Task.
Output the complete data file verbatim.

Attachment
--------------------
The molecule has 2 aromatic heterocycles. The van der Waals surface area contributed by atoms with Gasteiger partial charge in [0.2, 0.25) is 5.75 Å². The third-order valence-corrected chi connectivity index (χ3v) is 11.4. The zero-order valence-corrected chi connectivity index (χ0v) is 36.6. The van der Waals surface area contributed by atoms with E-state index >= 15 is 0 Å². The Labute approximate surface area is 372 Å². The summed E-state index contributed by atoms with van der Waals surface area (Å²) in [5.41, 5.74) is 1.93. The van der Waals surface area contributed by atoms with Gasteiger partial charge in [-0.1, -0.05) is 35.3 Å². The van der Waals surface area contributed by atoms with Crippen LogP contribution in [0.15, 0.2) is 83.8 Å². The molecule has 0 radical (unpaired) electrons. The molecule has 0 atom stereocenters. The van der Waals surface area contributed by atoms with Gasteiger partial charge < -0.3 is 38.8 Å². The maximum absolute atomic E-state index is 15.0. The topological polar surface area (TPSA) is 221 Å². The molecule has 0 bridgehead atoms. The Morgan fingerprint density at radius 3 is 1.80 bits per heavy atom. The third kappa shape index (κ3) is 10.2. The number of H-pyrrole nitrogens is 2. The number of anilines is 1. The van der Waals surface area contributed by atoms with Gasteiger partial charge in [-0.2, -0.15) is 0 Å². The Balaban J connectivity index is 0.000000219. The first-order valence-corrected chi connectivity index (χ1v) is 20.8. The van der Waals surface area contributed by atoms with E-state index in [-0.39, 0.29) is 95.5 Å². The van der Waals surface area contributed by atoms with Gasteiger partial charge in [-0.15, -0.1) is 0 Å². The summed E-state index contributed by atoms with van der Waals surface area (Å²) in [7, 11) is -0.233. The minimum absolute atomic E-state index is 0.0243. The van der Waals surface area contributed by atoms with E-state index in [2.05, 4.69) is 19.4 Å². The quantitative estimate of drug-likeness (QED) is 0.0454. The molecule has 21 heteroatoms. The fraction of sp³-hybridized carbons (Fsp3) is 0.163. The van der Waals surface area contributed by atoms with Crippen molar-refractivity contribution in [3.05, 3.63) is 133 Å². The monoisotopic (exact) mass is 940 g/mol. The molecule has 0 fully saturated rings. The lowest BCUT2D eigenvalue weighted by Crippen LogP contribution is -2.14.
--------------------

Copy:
The molecule has 2 aromatic heterocycles. The van der Waals surface area contributed by atoms with Gasteiger partial charge in [0.2, 0.25) is 5.75 Å². The third-order valence-corrected chi connectivity index (χ3v) is 11.4. The zero-order valence-corrected chi connectivity index (χ0v) is 36.6. The van der Waals surface area contributed by atoms with E-state index >= 15 is 0 Å². The Labute approximate surface area is 372 Å². The summed E-state index contributed by atoms with van der Waals surface area (Å²) in [5.41, 5.74) is 1.93. The van der Waals surface area contributed by atoms with Gasteiger partial charge in [-0.1, -0.05) is 35.3 Å². The van der Waals surface area contributed by atoms with Crippen LogP contribution in [0.15, 0.2) is 83.8 Å². The molecule has 0 radical (unpaired) electrons. The molecule has 0 atom stereocenters. The van der Waals surface area contributed by atoms with Gasteiger partial charge < -0.3 is 38.8 Å². The maximum absolute atomic E-state index is 15.0. The topological polar surface area (TPSA) is 221 Å². The molecule has 0 bridgehead atoms. The Morgan fingerprint density at radius 3 is 1.80 bits per heavy atom. The third kappa shape index (κ3) is 10.2. The number of H-pyrrole nitrogens is 2. The number of anilines is 1. The van der Waals surface area contributed by atoms with Gasteiger partial charge in [-0.2, -0.15) is 0 Å². The Balaban J connectivity index is 0.000000219. The first-order valence-corrected chi connectivity index (χ1v) is 20.8. The van der Waals surface area contributed by atoms with E-state index in [-0.39, 0.29) is 95.5 Å². The van der Waals surface area contributed by atoms with Gasteiger partial charge in [-0.15, -0.1) is 0 Å². The summed E-state index contributed by atoms with van der Waals surface area (Å²) in [7, 11) is -0.233. The minimum absolute atomic E-state index is 0.0243. The van der Waals surface area contributed by atoms with E-state index in [2.05, 4.69) is 19.4 Å². The quantitative estimate of drug-likeness (QED) is 0.0454. The molecule has 21 heteroatoms. The fraction of sp³-hybridized carbons (Fsp3) is 0.163. The van der Waals surface area contributed by atoms with Crippen molar-refractivity contribution in [3.05, 3.63) is 133 Å². The monoisotopic (exact) mass is 940 g/mol. The molecule has 0 fully saturated rings. The lowest BCUT2D eigenvalue weighted by Crippen LogP contribution is -2.14.